Walking Through the Days of Christmas

Pinpointing Messiah’s Nativity

Today’s Text: Micah 4:8



The temple shepherds who first heard the announcement of the Savior’s birth would have been aware of the prophecy of Micah. Not only confirmation of Messiah’s connection to the Davidic Covenant, Micah names the location of His birth in the environs of Bethlehem.

After hearing the Good News, the shepherds immediately responded:

LUKE 2:15
“Let’s go to Bethlehem and see this thing that has happened, which the Lord has told us about.”

How did they know where to go?



Used annually as a recitation or responsive reading for Christmas Eve programs throughout my childhood, people of faith well know Micah’s prophecy identifying the city of Messiah’s birth:

“But you, Bethlehem Ephrathah, though you are small among the clans of Judah, out of you will come for me one who will be ruler over Israel, whose origins are from of old, from ancient times” (Micah 5:2).

In the broader context of this particular prophecy, is one less familiar that pinpoints the location of the birthplace of Messiah. Micah predicted,

“And you, O tower of the flock,
The stronghold of the daughter of Zion,
To you shall it come,
Even the former dominion shall come,
The kingdom of the daughter of Jerusalem” (Micah 4:8).

Watchtower, Shepherd's Fields, Bethlehem (circa. 1934)

Watchtower, Shepherd’s Fields, Bethlehem (circa. 1934)

Although an often overlooked passage, here, Micah discloses that Messiah—who fulfills the Davidic Covenant (the former dominion)—“was to be revealed from Migdal Eder; the tower of the flock.” (1)

Bethlehem Vineyard Watchtower

Bethlehem Vineyard Watchtower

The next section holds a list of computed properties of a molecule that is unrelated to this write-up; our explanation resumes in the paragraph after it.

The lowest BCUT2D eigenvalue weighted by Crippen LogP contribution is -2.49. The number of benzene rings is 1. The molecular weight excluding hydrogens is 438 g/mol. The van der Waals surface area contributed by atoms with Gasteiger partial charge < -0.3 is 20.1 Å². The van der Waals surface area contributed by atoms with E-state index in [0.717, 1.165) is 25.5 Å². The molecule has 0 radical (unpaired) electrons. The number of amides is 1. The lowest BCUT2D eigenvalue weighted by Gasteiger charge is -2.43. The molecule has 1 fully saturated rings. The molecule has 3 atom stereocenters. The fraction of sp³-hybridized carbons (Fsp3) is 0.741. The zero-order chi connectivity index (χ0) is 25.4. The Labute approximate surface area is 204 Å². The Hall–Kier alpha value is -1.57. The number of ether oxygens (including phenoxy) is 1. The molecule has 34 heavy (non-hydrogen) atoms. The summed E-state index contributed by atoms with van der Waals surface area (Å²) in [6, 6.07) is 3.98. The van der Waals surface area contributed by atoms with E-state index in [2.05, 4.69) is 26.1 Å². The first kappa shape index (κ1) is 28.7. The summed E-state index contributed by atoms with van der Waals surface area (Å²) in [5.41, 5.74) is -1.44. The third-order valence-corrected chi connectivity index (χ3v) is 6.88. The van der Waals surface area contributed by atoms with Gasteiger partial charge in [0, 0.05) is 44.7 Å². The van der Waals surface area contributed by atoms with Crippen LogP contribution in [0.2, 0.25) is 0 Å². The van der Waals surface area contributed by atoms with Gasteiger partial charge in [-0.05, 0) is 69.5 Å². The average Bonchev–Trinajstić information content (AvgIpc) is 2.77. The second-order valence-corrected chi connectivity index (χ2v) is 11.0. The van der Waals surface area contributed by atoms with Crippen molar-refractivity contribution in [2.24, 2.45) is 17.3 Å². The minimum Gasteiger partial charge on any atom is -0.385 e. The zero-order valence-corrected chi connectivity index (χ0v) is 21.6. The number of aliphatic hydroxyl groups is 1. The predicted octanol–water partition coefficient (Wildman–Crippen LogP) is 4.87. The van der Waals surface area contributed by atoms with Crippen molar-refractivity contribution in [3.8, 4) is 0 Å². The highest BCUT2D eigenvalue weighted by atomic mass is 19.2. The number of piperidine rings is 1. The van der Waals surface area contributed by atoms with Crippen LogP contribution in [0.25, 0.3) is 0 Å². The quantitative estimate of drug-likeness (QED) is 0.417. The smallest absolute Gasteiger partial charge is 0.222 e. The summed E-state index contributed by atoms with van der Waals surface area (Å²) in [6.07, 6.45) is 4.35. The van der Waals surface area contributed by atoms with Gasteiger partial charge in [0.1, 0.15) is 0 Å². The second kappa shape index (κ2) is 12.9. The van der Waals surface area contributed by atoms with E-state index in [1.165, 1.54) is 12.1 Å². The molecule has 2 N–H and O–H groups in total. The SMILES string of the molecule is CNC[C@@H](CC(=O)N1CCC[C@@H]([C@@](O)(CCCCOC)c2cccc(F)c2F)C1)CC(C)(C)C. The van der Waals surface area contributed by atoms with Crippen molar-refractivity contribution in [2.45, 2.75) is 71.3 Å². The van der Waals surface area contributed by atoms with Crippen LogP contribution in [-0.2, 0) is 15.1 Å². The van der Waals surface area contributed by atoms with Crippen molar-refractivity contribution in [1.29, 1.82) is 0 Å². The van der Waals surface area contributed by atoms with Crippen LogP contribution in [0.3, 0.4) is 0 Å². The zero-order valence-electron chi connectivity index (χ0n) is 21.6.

Bible historian Alfred Edersheim suggests Migdal Eder— located on the northern outskirts of Bethlehemwas a watchtower used for the protection of temple flocks! (2)

The precise location is unknown; however, some scholars believe Migdal Eder was a short distance from the main road linking Jerusalem to Bethlehem. Today, it is called the “Old Hebron Road” entering Bethlehem from the northeast.



On the night of the Nativity, the sky burst into blinding light on the fields near Bethlehem and the angel announced to the shepherds:

“Do not be afraid, for behold, I bring you good tidings of great joy which will be to all people. For there is born to you this day in the city of David a Savior, who is Christ the Lord. And this will be the sign to you: You will find a Babe wrapped in swaddling cloths, lying in a manger.” (Lk. 2:10-12).

Stone manger at Tekoa, Judea-Samaria

Stone manger at Tekoa, Judea-Samaria

While, there is no indication of angelic GPS or even verbal directions to guide the shepherds to the manger, there is also no mention of confusion or frantic discussion concerning an extensive search for the baby.

The narrative candidly asserts, “And they came with haste and found Mary and Joseph, and the Babe lying in a manger” (Lk. 2:16).

The location of the closest manger was likely Migdal Eder at the edge of the fields where these shepherds were watching their sheep—the very place Micah prophesied that Messiah would be revealed!

With the city of Bethlehem crawling with people, customary guestrooms filled to capacity and Mary’s delivery close at hand, the Tower of the Flock that she and Joseph passed entering Bethlehem may have been their only hope for shelter and seclusion. It is plausible this was the first place the shepherds would look after receiving the Good News.